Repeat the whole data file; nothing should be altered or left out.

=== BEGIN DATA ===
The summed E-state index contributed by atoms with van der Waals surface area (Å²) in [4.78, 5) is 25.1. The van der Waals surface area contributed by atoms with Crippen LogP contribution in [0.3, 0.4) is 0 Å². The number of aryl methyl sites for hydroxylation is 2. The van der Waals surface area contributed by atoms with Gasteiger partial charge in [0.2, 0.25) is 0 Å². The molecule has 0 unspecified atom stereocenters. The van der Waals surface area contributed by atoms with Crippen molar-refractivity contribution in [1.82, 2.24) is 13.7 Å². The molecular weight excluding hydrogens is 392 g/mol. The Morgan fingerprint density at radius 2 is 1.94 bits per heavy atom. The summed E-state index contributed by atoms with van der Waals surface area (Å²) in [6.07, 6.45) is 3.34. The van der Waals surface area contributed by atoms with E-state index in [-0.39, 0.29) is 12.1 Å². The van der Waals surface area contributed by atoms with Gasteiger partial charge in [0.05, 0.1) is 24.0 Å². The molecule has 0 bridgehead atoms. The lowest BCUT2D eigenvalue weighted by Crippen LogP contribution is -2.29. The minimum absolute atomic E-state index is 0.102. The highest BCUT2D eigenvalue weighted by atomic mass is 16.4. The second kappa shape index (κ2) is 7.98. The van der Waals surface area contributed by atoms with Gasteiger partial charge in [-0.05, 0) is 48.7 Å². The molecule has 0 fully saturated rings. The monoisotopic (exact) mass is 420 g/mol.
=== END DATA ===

The summed E-state index contributed by atoms with van der Waals surface area (Å²) in [4.78, 5) is 25.1. The van der Waals surface area contributed by atoms with Crippen LogP contribution in [0.3, 0.4) is 0 Å². The number of aryl methyl sites for hydroxylation is 2. The van der Waals surface area contributed by atoms with Gasteiger partial charge in [0.2, 0.25) is 0 Å². The molecule has 0 unspecified atom stereocenters. The van der Waals surface area contributed by atoms with Crippen molar-refractivity contribution in [1.82, 2.24) is 13.7 Å². The molecular weight excluding hydrogens is 392 g/mol. The Morgan fingerprint density at radius 2 is 1.94 bits per heavy atom. The summed E-state index contributed by atoms with van der Waals surface area (Å²) in [6.07, 6.45) is 3.34. The van der Waals surface area contributed by atoms with E-state index in [-0.39, 0.29) is 12.1 Å². The van der Waals surface area contributed by atoms with Gasteiger partial charge in [0.05, 0.1) is 24.0 Å². The molecule has 0 bridgehead atoms. The lowest BCUT2D eigenvalue weighted by Crippen LogP contribution is -2.29. The minimum absolute atomic E-state index is 0.102. The highest BCUT2D eigenvalue weighted by atomic mass is 16.4. The second kappa shape index (κ2) is 7.98. The van der Waals surface area contributed by atoms with Gasteiger partial charge in [-0.05, 0) is 48.7 Å². The molecule has 0 fully saturated rings. The monoisotopic (exact) mass is 420 g/mol.